In the majority of states a landowner’s property line ends at the mean high water mark. In these states the intertidal zone is owned by the state, which holds the land in trust for its citizens. But in Massachusetts and Maine, by virtue of an ancient colonial enactment title to land bounded by tide water extends from the mean high water mark to the mean low water mark. The upland owner can boot a trespasser off his beach.
The ownership is, however, subject to the equally ancient easement permitting the public to enter the intertidal lands for fishing, fowling and navigation. Maine law holds that the public may fish, fowl, or navigate on the privately owned land for business or sustenance, but also for pleasure. I wrote about this before (FV, October 2013, or my website).
The easement does not encompass recreational activities unrelated to fishing, fowling and navigation – sunbathing or a picnic on the beach is outside the easement’s scope. This restriction is increasingly challenged by those who say swimming, strolling and sunbathing feed our souls if not our bodies, and are the modern equivalent to fishing, fowling and navigation.
A 2011 Maine case, specifically allowing a scuba diver to cross another’s intertidal lands and enter the sea , held ”our common law has regularly accommodated the public’s right to cross the intertidal land to reach the ocean for ocean-based activities”, even when those activities are not related to fishing, fowling or navigation. The court held “as have the jurists before us, we would continue to strike a reasonable balance between private ownership of the intertidal lands and the public’s use of those lands.” (McGarvey v. Whittredge). There are many who thought the McGarvey case presaged a big expansion of the public easement, to include purely recreational uses.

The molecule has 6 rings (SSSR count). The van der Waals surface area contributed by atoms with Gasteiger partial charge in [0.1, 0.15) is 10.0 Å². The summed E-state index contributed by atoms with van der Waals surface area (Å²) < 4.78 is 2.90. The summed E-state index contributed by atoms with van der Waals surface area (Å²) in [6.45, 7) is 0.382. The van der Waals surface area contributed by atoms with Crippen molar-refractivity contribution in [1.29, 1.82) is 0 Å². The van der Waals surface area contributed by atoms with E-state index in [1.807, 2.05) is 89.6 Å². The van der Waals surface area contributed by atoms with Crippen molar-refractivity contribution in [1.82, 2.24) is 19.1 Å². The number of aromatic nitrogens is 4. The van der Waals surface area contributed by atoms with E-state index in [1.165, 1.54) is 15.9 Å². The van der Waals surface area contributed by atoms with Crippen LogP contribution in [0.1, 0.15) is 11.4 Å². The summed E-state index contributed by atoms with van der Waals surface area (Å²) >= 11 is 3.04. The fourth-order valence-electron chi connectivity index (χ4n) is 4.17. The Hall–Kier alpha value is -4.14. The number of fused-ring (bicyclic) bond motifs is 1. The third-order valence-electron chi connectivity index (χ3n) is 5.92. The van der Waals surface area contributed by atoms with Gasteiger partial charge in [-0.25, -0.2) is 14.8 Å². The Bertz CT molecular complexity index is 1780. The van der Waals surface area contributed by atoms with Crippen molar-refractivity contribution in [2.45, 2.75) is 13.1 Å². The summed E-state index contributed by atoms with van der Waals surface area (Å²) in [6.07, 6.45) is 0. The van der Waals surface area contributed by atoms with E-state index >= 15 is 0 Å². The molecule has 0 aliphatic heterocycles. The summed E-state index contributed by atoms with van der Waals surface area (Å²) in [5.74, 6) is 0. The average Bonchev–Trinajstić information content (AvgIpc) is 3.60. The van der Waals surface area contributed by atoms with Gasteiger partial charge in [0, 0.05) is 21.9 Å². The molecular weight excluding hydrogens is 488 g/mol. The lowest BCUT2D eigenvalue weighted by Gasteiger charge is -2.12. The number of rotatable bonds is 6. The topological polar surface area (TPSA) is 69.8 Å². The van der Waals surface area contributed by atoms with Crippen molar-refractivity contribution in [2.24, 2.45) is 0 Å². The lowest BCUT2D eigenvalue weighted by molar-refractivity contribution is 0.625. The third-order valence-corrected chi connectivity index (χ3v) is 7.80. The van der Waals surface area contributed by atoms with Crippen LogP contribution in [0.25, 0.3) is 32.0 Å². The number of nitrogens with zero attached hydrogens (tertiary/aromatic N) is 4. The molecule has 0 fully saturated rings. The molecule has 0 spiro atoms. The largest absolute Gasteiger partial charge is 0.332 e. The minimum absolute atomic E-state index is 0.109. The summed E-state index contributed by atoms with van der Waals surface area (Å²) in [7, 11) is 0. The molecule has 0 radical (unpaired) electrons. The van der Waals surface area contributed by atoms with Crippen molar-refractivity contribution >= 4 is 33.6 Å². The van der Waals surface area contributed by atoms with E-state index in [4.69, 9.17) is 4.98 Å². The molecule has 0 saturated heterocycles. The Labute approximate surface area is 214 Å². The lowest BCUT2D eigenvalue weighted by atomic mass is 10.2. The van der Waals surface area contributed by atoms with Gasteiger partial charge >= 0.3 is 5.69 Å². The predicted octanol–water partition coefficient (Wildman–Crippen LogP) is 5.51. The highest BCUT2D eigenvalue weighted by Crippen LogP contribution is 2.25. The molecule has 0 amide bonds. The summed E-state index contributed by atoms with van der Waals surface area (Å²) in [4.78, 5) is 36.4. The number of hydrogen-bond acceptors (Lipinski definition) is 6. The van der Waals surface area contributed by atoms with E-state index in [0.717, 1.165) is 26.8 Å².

Enter the Goose Rocks Beach case. Goose Rocks Beach is a two mile sandy beach in Kennebunkport bordered by ninety-five pricey homes. Since the 1800s the public has used the beach for recreation, often in large numbers. Over the years the town employed life guards at the beach, gave swimming lessons, and otherwise acted as though the public had a right to be on the beach for recreation. Beginning about ten years ago the town began suggesting that the upland owners’ ownership of the beach is in fact subject to the public’s right to recreate there. A group of property owners sued the town seeking clarification of the issue, and the town counterclaimed, asking the court to declare that the public enjoys an easement allowing it access to Goose Rocks Beach for swimming and other recreational uses.
The town won the first go-round. The trial court ruled that the town had proved that a “prescriptive easement” had come to exist, allowing the public recreational access to the beach.
An easement is a right to land short of possession, typically but not always for a way. For example, CMP may have the right to maintain a line across my land, but it can’t tell me to stay off the land.
A prescriptive easement is an easement won by adverse possession. As many a savvy landowner knows, another person can gain title to property by treating it as his for a period of 20 years or more. If I move into an empty house, don’t hide the fact, and treat the house as my own, after 20 years my “adverse possession” – possession which tells the world that I consider myself the owner of the house – may ripen into legal title. The same is true of easements. If a neighbor begins driving across my property on an old woods road and I ignore it long enough, not expressly giving permission but not preventing the use, my neighbor may come to have a legal easement. If I give permission to the use of the woods road (or to the use of my empty house), the use is permissive and no adverse possession occurs. Complicated, but like most land use law it makes sense.